Ellie Carey - Coroner's inquest hears detailed evidence of London lorry cycling fatality
- By London Cycling Campaign on at 03:09pm 15 May 2013
- Posted in: Blog
- Tagged with: lorries, HGV, fatalities, coroner, ellie carey, inquest
22 year old Ellie Carey was killed on Tower Bridge Road in December 2011 when she was hit by a lorry turning left into Abbey st.
The Coroner's inquest heard how she probably did not realise that the lorry was about to turn left sharply across her path. She was killed instantly.
There are some strong lessons that we can learn from the evidence given to Deputy Coroner for South London, Lorna Tagliavini. The sequence of events was captured by CCTV on a London Transport bus which was close behind.
Using the bus video recordings the police Collision Investigator Andrew Smith worked out the exact position of the lorry and Ellie's bicycle second by second.
The bus driver, Helen Henry, told how she saw Ellie behind the lorry and then going forward as the lights changed to green. As the lorry began its left turn Ellie "tried to wave to get the driver's attention". The driver didn't see her even though the police evidence suggested that Ellie could have been seen in one or both of the driver's mirrors in the seven seconds leading up to the crash.
Hazardous Road layout
The court heard that the junction is a very tight corner where Tower Bridge road is narrow and Abbey street even narrower. To make the turn the 10 metre long lorry had to move as far to the right as possible, leaving a gap of 2 and a half metres on the left. At the last minute the driver would have had to turn very sharply to get around the corner without running onto the pavement.
Since Ellie's death the junction has been re-designed by Transport for London, it had previously been identified as a high risk crossing by local residents. Left turns have now been banned, an ASL cyclists' safety area has been installed and the the lanes straightened for northbound traffic.
Lessons for cyclists
It is quite likely that Ellie was wearing earphones and was listening to Radio 4 Women's Hour at the time of the crash. Her phone was found beside her on the road, turned on and still tuned into the BBC. While the sound of the radio may not have been a factor, the act of listening might have divided her attention leading to less awareness of the risk of the turning lorry.
As she approached the lorry it was indicating a left turn but it was at least 2 and a half metres from the left curb. Most cyclists don't realise that such a wide gap, a full lorry's width, does not mean it is safe. Wide gaps to the left of lorry at a junction should be seen as a warning that the lorry is about to turn left.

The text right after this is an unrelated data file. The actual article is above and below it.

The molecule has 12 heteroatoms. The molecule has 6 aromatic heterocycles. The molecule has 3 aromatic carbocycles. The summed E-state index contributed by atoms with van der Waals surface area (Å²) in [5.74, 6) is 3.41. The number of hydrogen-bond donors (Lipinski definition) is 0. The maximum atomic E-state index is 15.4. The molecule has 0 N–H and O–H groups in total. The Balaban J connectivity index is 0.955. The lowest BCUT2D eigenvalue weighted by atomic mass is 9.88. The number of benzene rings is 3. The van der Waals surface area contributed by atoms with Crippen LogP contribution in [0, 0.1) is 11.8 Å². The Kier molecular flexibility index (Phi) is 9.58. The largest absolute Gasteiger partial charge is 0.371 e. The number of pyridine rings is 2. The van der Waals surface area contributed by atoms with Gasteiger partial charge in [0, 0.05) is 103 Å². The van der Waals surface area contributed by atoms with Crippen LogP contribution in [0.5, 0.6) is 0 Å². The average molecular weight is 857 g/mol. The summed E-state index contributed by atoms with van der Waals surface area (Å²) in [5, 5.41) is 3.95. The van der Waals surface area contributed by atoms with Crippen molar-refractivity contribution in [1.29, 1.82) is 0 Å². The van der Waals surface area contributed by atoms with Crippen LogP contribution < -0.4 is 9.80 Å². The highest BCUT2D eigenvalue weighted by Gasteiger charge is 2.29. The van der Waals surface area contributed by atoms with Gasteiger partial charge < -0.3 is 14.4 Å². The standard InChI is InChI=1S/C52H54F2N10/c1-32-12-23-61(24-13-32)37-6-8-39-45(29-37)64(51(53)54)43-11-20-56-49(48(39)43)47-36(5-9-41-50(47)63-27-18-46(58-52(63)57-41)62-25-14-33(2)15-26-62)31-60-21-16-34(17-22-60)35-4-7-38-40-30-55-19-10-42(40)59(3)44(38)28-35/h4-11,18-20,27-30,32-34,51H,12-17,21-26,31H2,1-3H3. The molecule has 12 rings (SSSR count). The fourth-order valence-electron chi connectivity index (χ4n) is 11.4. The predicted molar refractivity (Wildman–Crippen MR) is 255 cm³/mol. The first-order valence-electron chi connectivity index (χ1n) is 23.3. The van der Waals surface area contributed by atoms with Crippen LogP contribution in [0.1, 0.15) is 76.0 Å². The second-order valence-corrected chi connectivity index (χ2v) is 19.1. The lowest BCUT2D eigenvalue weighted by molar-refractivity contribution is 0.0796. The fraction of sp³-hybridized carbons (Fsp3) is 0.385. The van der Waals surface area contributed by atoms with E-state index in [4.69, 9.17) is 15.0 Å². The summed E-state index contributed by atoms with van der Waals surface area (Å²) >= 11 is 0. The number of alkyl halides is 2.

As the lights changed both Ellie and the lorry accelerated forward. It is likely that the lorry moved forward for 12 or 13 metres before beginning to turn, that is more than the full length of the lorry. It then began to turn across Ellie's path as she went forward. Ellie started from a position near the back of the lorry going at about the same speed. As the lorry changed direction it would have lost all forward speed. For Ellie it would be like a large gate swinging shut across her path.
The evidence showed that there was simply not enough time for Ellie to get out of the way, it was already too late.
Lessons for drivers
Unusually the driver of the lorry, David Johnson (31) was not in court for the inquest. Tragically he had died of cancer in 2012. The police Senior Investigating Offcer gave evidence that she recommended a charge of 'causing death by dangerous driving' and that she believed that the Crown Prosecution Service would have charged the driver if he had not been terminally ill.
The court heard that the driver's personal mobile phone had received 3 text messages in the four or five minutes before the crash. The police were unable to discover if Mr Johnson had read the messages. When he was arrested his phone was taken but the password he gave did not work. At a later interview he was unable to remember the password for the phone.
Kevin O'Sullivan of Levenes Solicitors, representing Ellie's family, suggested that when the lorry stopped at Abbey street would have been the first opportunity for Mr Johnson to check his phone and read the texts. We will never know if that was the case.
PC Smith reconstructed what the driver might have been able to see in his nearside mirrors. The lorry was less than two years old and was in excellent conditions. Ellie would have been visible in the main mirror for four seconds before the lights changed. As she moved up the side of the lorry she might have gone out of view of this mirror for a fraction of a second but she would have been visible in the wide angle mirror for all of the time.
No one was able to explain why Ellie was not seen by the driver despite being visible in the mirrors.
The coroners finding was that the cause of death was 'Road Traffic Collision'. This verdict is a new option available to coroners instead of 'Accidental Death' which in the past tended to give an impression that nothing could be done to avoid such collisions or to reduce the risks for cyclists from large lorries.